What is Six Sigma?

Since its inception at Motorola in 1980s, Six Sigma has grown to represent several key concepts including a management philosophy, business strategy, methodology, metric, and set of tools and techniques for achieving breakthrough improvements. Six Sigma starts with the premise that every facet of clinical, academic, research, and business operations is a process with discrete steps and that all processes have a certain level of variation. The ultimate goal of Six Sigma is to achieve zero defects by driving undesirable variation out of the system. General Electric, Samsung Electronics, Honeywell International, and many other manufacturing organizations have adopted rigorous, data-driven and customer-focused Six Sigma methodology to deliver defect-free products and services, reduce cost of poor quality (COPQ), increase capacity, and improve their business results. A growing body of evidence suggests that Six Sigma can be successfully applied in healthcare and other service organizations to improve process capability, increase patient satisfaction, and improve quality while decreasing operating costs. Successful implementation of Six Sigma in any type of organization requires visible management commitment, clear linkage of Six Sigma projects to strategic goals and customer needs, consistent use of accurate, valid and reliable data to support decision making, defined expectations, accountabilities, roles, and responsibilities, effective communication strategies, robust infrastructure, and technical expertise in Six Sigma.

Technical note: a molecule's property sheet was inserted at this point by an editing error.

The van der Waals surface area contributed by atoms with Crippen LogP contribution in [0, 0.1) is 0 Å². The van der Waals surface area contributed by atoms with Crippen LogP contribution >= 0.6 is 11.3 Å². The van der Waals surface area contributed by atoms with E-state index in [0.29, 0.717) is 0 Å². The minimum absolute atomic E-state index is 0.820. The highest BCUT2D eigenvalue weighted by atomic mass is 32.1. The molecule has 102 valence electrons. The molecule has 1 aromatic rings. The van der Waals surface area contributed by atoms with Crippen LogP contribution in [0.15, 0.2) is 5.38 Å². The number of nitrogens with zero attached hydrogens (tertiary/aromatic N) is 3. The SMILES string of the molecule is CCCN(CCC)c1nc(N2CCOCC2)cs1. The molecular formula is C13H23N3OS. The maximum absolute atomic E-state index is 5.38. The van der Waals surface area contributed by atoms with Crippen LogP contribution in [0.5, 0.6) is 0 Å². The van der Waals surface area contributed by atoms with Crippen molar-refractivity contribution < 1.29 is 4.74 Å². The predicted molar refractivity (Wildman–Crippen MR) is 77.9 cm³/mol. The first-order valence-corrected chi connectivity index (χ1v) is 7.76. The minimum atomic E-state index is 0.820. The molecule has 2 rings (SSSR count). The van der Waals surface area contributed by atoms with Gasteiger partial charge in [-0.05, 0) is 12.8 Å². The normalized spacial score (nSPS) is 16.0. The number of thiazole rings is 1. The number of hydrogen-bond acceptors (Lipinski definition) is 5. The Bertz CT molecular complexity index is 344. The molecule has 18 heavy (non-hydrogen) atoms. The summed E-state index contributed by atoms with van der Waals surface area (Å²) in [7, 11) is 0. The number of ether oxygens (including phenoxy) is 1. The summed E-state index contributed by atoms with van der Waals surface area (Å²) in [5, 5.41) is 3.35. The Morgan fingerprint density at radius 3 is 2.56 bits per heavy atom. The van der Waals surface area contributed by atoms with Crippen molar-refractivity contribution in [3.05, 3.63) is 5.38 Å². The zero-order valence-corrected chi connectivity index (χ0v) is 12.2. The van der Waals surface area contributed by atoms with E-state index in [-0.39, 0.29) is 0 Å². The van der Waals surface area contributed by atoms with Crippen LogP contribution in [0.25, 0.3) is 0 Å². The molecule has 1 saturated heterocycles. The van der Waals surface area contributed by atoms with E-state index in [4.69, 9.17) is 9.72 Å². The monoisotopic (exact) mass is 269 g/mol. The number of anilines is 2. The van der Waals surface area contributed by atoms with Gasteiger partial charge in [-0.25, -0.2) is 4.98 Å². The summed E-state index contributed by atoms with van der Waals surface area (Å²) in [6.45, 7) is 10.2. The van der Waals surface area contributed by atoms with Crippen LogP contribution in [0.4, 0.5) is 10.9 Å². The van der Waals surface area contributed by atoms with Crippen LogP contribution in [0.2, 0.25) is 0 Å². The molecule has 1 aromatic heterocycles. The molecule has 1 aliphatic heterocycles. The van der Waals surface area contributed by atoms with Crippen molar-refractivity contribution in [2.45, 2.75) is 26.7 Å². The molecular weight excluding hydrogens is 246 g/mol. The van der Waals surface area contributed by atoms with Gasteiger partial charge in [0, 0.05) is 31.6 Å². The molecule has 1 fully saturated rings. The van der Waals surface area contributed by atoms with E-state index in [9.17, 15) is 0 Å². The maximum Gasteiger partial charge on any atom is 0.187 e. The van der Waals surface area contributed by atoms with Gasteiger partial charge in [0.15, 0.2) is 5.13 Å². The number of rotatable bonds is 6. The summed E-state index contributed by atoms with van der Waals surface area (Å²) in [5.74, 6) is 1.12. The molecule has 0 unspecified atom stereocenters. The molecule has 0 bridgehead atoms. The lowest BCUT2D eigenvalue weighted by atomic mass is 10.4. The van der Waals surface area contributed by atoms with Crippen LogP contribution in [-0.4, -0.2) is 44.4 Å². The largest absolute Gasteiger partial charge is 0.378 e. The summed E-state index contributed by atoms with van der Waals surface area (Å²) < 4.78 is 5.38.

Six Sigma Concepts

 

The term sigma (σ) is a Greek letter that refers to the standard deviation or measure of variation in a process. Processes with minimal variation or higher sigma quality levels are less likely to produce defects. If a process operates at the Six Sigma level it means that this distinctly capable process is almost perfect and 99.99966% of resulting products and services are free of defects. This world-class performance equates to only 3.4 defects per million opportunities (DPMO). In a normally distributed process, 99.99966% will actually fall within ±4.5 sigma. However, it is recognized that over time processes may shift as much as ±1.5 sigma from their target value, and in order to produce no more than 3.4 defects per million opportunities specification limits have to be set at ±6 sigma. Most organizations operate at three or four sigma level and achieving Six Sigma level of performance requires a significant cultural shift. Although processes capable of producing 99% products and services free of defects may seem adequate, they are not always good enough in high risk industries.

 

Normal Distribution Shifted